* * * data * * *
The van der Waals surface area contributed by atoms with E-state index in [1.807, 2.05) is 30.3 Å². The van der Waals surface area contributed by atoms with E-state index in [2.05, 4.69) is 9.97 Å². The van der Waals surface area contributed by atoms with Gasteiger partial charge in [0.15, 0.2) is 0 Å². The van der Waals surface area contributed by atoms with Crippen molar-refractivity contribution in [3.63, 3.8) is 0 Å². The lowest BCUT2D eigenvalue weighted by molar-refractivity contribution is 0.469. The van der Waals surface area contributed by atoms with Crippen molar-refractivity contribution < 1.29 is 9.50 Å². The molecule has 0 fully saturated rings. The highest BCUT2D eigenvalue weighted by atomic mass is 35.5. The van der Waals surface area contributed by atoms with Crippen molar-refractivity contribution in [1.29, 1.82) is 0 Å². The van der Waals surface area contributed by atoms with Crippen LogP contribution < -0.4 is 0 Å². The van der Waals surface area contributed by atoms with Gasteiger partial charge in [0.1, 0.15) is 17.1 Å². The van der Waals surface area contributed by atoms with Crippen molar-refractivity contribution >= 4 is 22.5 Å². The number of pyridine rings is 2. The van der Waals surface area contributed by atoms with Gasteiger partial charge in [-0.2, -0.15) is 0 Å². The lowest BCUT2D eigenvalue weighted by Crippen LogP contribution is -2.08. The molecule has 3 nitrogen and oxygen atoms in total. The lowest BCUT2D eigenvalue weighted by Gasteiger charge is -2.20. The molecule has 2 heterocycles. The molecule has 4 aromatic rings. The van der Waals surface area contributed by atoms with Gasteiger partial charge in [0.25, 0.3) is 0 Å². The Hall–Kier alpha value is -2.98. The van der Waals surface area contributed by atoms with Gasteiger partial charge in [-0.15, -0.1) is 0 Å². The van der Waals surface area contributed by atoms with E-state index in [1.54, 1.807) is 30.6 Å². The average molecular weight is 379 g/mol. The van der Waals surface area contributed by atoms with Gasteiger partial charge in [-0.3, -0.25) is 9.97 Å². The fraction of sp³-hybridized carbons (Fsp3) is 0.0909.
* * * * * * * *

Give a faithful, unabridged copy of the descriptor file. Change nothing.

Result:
The van der Waals surface area contributed by atoms with E-state index in [1.807, 2.05) is 30.3 Å². The van der Waals surface area contributed by atoms with E-state index in [2.05, 4.69) is 9.97 Å². The van der Waals surface area contributed by atoms with Gasteiger partial charge in [0.15, 0.2) is 0 Å². The van der Waals surface area contributed by atoms with Crippen molar-refractivity contribution in [3.63, 3.8) is 0 Å². The lowest BCUT2D eigenvalue weighted by molar-refractivity contribution is 0.469. The van der Waals surface area contributed by atoms with Crippen molar-refractivity contribution < 1.29 is 9.50 Å². The molecule has 0 fully saturated rings. The highest BCUT2D eigenvalue weighted by atomic mass is 35.5. The van der Waals surface area contributed by atoms with Crippen molar-refractivity contribution in [1.29, 1.82) is 0 Å². The van der Waals surface area contributed by atoms with Crippen LogP contribution < -0.4 is 0 Å². The van der Waals surface area contributed by atoms with Gasteiger partial charge in [0.1, 0.15) is 17.1 Å². The van der Waals surface area contributed by atoms with Crippen molar-refractivity contribution >= 4 is 22.5 Å². The number of pyridine rings is 2. The van der Waals surface area contributed by atoms with Gasteiger partial charge in [-0.2, -0.15) is 0 Å². The lowest BCUT2D eigenvalue weighted by Crippen LogP contribution is -2.08. The molecule has 3 nitrogen and oxygen atoms in total. The lowest BCUT2D eigenvalue weighted by Gasteiger charge is -2.20. The molecule has 2 heterocycles. The molecule has 4 aromatic rings. The van der Waals surface area contributed by atoms with Gasteiger partial charge in [0.25, 0.3) is 0 Å². The Hall–Kier alpha value is -2.98. The van der Waals surface area contributed by atoms with Gasteiger partial charge in [-0.15, -0.1) is 0 Å². The van der Waals surface area contributed by atoms with E-state index in [1.54, 1.807) is 30.6 Å². The average molecular weight is 379 g/mol. The van der Waals surface area contributed by atoms with Gasteiger partial charge in [-0.3, -0.25) is 9.97 Å². The fraction of sp³-hybridized carbons (Fsp3) is 0.0909.